How to Trade the Canadian Dollar

NEW YORK ( TheStreet) -- The December Canadian dollar futures contract is trading a tad lower this morning at 1.0153, down 10 ticks.

The contract has seen large gains over the past four months, moving from a low in June of 0.9568 to a high reached mid-September at 1.0380, as hopes for additional stimulus along with some better-than-expected economic data drove equities and commodities higher.

As the Fed has now come out with its "unlimited" bond-buying program, it is clear that the intent is to continue to keep risk appetite high as investors are forced to chase yield. This, in turn, should logically keep commodities and other assets inflated for the foreseeable future.

Natural gas has been on the rise with colder-than-average weather on the horizon, crude oil bounced off the $90 per barrel floor like a rock, and although down as of this writing, gold may be poised for a monumental move to the upside if resistance is taken out at 1,790-1,800.

These factors all bode well for the Canadian Dollar. The only potential negative that I see is it appears to me that the equity bulls are looking a little bit tired here. What I am thinking, therefore, is that we see a little bit of consolidation and range-bound trade in several markets, the Loonie included.

In addition, the contract on the daily chart is trading below the 20-day moving average but above the 50-day moving average. The 50 is at approximately the 101 area while the 20 is in the 102 area. I feel there is a decent likelihood that price spends a little time in between "consolidating." After all, the overall trend is higher, and therefore I would expect the 50-day moving average to hold on the downside.

Looking at Canadian dollar options, the options are currently trading at an implied volatility of 7.9% versus a statistical volatility of 7.1%. Current 60-day implied volatility levels are in the 99th percentile. This information tells me that these options may be overpriced and thus offer a trading opportunity with some edge.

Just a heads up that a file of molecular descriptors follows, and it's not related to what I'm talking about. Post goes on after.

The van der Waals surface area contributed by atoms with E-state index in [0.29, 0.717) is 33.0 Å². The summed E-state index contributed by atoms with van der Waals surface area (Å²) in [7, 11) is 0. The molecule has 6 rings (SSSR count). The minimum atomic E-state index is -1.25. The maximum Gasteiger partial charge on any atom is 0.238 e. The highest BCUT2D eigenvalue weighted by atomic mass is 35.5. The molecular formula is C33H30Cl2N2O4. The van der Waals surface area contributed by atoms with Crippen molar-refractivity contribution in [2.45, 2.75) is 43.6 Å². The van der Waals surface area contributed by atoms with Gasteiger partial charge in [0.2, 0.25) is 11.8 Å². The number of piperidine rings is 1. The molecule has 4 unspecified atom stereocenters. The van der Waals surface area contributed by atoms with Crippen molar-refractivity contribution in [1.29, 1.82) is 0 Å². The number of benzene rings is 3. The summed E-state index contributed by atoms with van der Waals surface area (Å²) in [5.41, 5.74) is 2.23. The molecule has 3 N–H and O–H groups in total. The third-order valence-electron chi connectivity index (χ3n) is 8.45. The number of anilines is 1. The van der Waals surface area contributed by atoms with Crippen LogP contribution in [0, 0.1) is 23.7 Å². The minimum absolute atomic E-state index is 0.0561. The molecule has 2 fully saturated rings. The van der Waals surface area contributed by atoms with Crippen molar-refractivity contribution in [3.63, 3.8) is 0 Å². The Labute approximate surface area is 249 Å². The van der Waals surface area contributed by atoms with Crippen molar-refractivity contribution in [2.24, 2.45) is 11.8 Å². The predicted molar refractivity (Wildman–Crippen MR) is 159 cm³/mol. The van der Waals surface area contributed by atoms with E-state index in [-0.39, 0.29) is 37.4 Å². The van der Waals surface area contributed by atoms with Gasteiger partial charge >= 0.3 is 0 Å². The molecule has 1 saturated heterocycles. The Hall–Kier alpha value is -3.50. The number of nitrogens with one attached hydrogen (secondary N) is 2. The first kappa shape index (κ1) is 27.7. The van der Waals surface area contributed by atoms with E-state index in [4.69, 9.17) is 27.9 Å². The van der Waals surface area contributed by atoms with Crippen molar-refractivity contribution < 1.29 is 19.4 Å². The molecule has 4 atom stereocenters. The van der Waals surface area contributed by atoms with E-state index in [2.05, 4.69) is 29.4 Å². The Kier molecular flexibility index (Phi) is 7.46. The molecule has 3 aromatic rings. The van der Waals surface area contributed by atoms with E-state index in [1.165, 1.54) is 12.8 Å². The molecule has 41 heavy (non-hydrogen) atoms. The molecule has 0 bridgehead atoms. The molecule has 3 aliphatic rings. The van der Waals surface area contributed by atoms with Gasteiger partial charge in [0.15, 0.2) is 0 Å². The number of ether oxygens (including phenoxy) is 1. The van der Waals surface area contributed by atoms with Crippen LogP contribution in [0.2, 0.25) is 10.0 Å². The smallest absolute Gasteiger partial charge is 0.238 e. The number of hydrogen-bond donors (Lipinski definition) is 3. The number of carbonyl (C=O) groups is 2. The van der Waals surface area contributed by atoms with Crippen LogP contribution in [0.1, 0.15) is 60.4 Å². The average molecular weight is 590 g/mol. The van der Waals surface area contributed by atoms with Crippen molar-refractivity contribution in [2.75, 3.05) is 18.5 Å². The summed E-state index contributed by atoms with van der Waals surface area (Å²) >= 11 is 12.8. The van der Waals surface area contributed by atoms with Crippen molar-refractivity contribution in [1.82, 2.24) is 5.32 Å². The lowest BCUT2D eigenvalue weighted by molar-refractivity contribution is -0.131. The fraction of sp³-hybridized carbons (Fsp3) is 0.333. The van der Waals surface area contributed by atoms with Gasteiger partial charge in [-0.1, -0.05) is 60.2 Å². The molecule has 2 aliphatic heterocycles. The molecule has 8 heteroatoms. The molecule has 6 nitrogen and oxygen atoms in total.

Because, in my opinion, the options are overpriced, I feel an option-selling strategy might be suitable. Depending on one's outlook and risk tolerance, either straddles or strangles may be used. In this case, I prefer the straddle. Looking at the November options, time decay should work quickly in the trade's favor as the November options have only 39 days until expiration. That, along with a potential drop in implied volatility can give this trade some edge.

Keep in mind that these are sophisticated option strategies with unlimited risk and are therefore not suitable for all investors. An investor can lose more than his original investment. Here is one way to potentially take advantage of some over-inflated option premium. Keep in mind this is just one way to try to accomplish this. Feel free to email me if you are interested in discussing additional or limited risk ways to take advantage of overpriced options. Please note today is Oct. 2 and trade data is based on the most recent data:

Sell the November Canadian dollar 101 straddle for 190 or better ($1,900 before commissions and fees).

Risk on trade: unlimited.

Target: Look to buy this straddle back for 90 or lower.

Profit potential: Limited to the premium collected minus commissions and fees. In the scenario above, profit would be $910 after subtracting a R/T commission of $45 inclusive of all fees per contract.

Break-even points: This trade breaks even at expiration at 1.0282 on the top and 0.9829 on the bottom. If the position is held until expiration, and the market is outside of that range, a loss of $10 per point above the top breakeven or below the bottom breakeven will be incurred.

Please note: Futures and options trading is inherently risky and isn't suitable for all investors. Past performance isn't indicative of future results. Stop-loss orders meant to limit losses may not be effective because market conditions may make it impossible to execute such orders.
Matt Zeman is a trader at Kingsview Financial. He began his trading career as a runner in the grain pits at the Chicago Board of Trade before becoming an arbitrage clerk. Eventually he started trading equity options and stocks. Matt now is a full-time futures broker. He has been a frequent guest on CNBC, Fox and Bloomberg, and provides his views on the stock, bond and futures markets for financial media including Dow Jones, the L.A. Times and The Associated Press. Matt is a member of the Chicago Board of Trade, and carries series 3, 7 and 66 licenses.